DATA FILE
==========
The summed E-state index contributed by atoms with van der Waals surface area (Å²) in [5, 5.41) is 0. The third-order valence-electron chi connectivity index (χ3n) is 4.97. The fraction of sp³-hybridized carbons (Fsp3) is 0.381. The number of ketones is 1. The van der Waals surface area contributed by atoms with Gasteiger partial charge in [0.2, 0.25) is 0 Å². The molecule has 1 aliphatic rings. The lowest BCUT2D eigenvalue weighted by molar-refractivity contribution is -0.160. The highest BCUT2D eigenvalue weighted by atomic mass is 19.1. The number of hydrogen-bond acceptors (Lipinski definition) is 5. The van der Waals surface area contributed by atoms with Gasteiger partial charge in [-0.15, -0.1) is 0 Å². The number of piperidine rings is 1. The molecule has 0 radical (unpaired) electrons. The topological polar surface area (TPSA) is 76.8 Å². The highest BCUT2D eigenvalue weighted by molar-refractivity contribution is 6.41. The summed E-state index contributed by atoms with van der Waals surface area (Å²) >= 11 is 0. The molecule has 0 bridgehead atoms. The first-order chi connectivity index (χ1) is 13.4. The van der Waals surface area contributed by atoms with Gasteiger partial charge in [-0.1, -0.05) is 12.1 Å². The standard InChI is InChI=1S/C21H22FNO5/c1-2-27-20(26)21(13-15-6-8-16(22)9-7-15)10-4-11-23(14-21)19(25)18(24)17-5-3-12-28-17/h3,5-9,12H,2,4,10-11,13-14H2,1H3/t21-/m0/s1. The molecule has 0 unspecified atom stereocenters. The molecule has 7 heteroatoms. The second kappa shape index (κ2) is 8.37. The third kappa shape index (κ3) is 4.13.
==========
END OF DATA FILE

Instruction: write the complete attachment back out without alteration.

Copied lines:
The summed E-state index contributed by atoms with van der Waals surface area (Å²) in [5, 5.41) is 0. The third-order valence-electron chi connectivity index (χ3n) is 4.97. The fraction of sp³-hybridized carbons (Fsp3) is 0.381. The number of ketones is 1. The van der Waals surface area contributed by atoms with Gasteiger partial charge in [0.2, 0.25) is 0 Å². The molecule has 1 aliphatic rings. The lowest BCUT2D eigenvalue weighted by molar-refractivity contribution is -0.160. The highest BCUT2D eigenvalue weighted by atomic mass is 19.1. The number of hydrogen-bond acceptors (Lipinski definition) is 5. The van der Waals surface area contributed by atoms with Gasteiger partial charge in [-0.15, -0.1) is 0 Å². The number of piperidine rings is 1. The molecule has 0 radical (unpaired) electrons. The topological polar surface area (TPSA) is 76.8 Å². The highest BCUT2D eigenvalue weighted by molar-refractivity contribution is 6.41. The summed E-state index contributed by atoms with van der Waals surface area (Å²) >= 11 is 0. The molecule has 0 bridgehead atoms. The first-order chi connectivity index (χ1) is 13.4. The van der Waals surface area contributed by atoms with Gasteiger partial charge in [-0.1, -0.05) is 12.1 Å². The standard InChI is InChI=1S/C21H22FNO5/c1-2-27-20(26)21(13-15-6-8-16(22)9-7-15)10-4-11-23(14-21)19(25)18(24)17-5-3-12-28-17/h3,5-9,12H,2,4,10-11,13-14H2,1H3/t21-/m0/s1. The molecule has 0 unspecified atom stereocenters. The molecule has 7 heteroatoms. The second kappa shape index (κ2) is 8.37. The third kappa shape index (κ3) is 4.13.